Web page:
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Why we should shut down Guantanamo: from Pentagon Official in charge of it.

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posted on Aug, 5 2013 @ 09:28 PM
I searched and did not see this posted anywhere else. I'm surprised it wasn't but the title of the article and other details for search didn't show it.

This comes as a real surprise and this is the full title which space wouldn't really allow.

" Why we should shut down Guantanamo: Prison camp's jailer-in-chief makes jaw-dropping U-turn and says it should never have been built "

Now this isn't just anyone. That is what makes this surprising and from two directions. What he's done for Obama and what he did for Bush. He's served under both and back to the start on the Gitmo issues.

As a senior military lawyer from early 2002 to mid-2003, he designed the Guantanamo ‘military commissions’ – special tribunals set up to try terrorist suspects

This, in addition to his handling Detainee Affairs / Gitmo in the Pentagon for 3 1/2 years. His statements are specific and I find myself in full agreement with this next part.

William Lietzau, America’s Deputy Assistant Defence Secretary for Detainee Affairs, told The Mail on Sunday in an exclusive interview that Guantanamo’s detainees should have been legally designated as prisoners of war and held in Afghanistan, or if charged with crimes, taken to prisons in America.

I also agree with the next part, when it comes right down to it.

Mr Lietzau – who, after three and a half years in his job, last week announced he will be stepping down to take a private sector job in September – added that the best way for President Obama to close Guantanamo would be to announce that the ‘war’ with Al Qaeda is over.

Under international law, this would end any justification for continuing to hold prisoners who had not been charged with crimes.

He has quite a bit more to say and its worth reading, given who the man is and has been in this whole thing. If anyone would have the perspective and right to an opinion, it would seen he'd sure be among the top on the list.

Whatever anyone believes happened that night in Pakistan at the Bin Laden compound, they did declare that the date he died. That, in my opinion, should have also been the day the war was effectively declared over and then, it's the enemy's to restart as we're leaving. This never was sold or accepted to be about making a whole new Middle East and beyond. It was killing one guy. Well, again, whatever the truth, the record shows he died that night. Mission Accomplished and declaring it over now is better late than there aren't many other choices as the interview also goes into the logic behind.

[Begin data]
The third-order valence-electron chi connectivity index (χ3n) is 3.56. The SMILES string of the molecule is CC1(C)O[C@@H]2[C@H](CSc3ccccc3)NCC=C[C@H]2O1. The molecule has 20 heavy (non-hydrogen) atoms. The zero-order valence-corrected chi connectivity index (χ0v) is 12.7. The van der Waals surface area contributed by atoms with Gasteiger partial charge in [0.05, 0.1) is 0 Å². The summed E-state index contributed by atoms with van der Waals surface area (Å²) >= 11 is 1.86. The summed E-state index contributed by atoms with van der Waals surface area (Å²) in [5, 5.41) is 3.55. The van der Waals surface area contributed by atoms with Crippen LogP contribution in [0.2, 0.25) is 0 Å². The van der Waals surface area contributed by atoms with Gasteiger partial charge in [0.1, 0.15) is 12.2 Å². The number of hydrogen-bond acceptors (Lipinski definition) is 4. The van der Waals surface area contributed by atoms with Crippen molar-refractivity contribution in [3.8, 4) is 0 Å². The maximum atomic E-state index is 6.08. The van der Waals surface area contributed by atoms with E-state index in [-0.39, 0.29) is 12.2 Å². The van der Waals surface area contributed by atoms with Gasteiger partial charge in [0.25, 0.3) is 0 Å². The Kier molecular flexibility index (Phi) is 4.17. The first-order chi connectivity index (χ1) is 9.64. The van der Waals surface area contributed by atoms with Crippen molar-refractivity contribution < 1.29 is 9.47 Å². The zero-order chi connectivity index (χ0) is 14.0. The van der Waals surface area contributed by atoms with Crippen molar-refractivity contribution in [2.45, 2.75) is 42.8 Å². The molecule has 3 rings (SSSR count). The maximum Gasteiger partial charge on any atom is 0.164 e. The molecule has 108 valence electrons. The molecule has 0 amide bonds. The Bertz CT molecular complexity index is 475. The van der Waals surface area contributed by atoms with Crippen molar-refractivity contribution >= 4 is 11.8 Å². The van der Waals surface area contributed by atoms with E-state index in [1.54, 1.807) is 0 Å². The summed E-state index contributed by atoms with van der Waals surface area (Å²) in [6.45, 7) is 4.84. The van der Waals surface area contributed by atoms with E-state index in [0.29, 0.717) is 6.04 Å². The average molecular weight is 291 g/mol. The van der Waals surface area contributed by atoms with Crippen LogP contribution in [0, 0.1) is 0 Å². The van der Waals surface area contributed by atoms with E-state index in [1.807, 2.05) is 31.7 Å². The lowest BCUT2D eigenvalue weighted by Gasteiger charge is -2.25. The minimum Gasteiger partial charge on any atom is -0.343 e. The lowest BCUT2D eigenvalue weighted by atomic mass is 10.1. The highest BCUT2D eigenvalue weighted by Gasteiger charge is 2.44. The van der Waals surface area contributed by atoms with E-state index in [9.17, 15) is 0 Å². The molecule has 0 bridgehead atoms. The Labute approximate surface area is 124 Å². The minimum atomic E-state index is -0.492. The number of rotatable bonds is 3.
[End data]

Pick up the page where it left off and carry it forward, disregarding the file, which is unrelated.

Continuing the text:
I have to admit, the logic is hard to argue and it's how Gitmo closes cleanly. Holding criminals or holding POW's is reasonable, I'd say and has been. Holding people in some forever limbo between is against all our nation has stood for in it's entire history. At least that's my take on this and in consideration of this interview.

posted on Aug, 5 2013 @ 09:31 PM
That's right it should have never been built. A lot of things should be.

posted on Aug, 5 2013 @ 09:43 PM
So, he serves 3 1/2 years and right before going into the private sector he lets go of what he really thinks. I would be interested what private sector job he got and IF some of this is public relations before starting that new job.

That aside, Gitmo was a bad idea from the word go and I am still surprised they haven't closed it yet. Are they trying to save face in the eyes of the world? I just fill if some countries were treating Americans in the same way, America wouldn't be so happy.


posted on Aug, 5 2013 @ 10:14 PM
reply to post by jam321

Well, these are the last and most dangerous there at this point. Cryptome and a couple other sites have been carrying the handbooks and more importantly, copies of directives regarding Gitmo reviews and attempts to process everyone out if possible. As I recall the reviews were made frequent and in-depth. Yet, this group remains. Among them are some that their own nations do NOT want back. Other nations won't just take them as some gift when they aren't their problem to start with.

It's the whole issue at this point of charge them, transfer them to the Afghanistan locations or..figure some way to get them out. Indeed.. Holding them forever? This IS one of the core rights violations that started the rest which followed, I believe. Heck, if Habeas corpus is just suspended indefinitely, we don't have a legal system anymore and it's really true to state that. We have a framework that is used most of the time, but we don't have a legal system, do we?

It started with Bush and Obama has just plowed right along in self-styled and chosen ignorance to the fact that no one defends and insists on the basic rights for these prisoner's personal benefit. I think at this point it really is a matter of rights for all because it's a principle and value ..or rights for some as the average dangerously corrupt nations around the world practice it?

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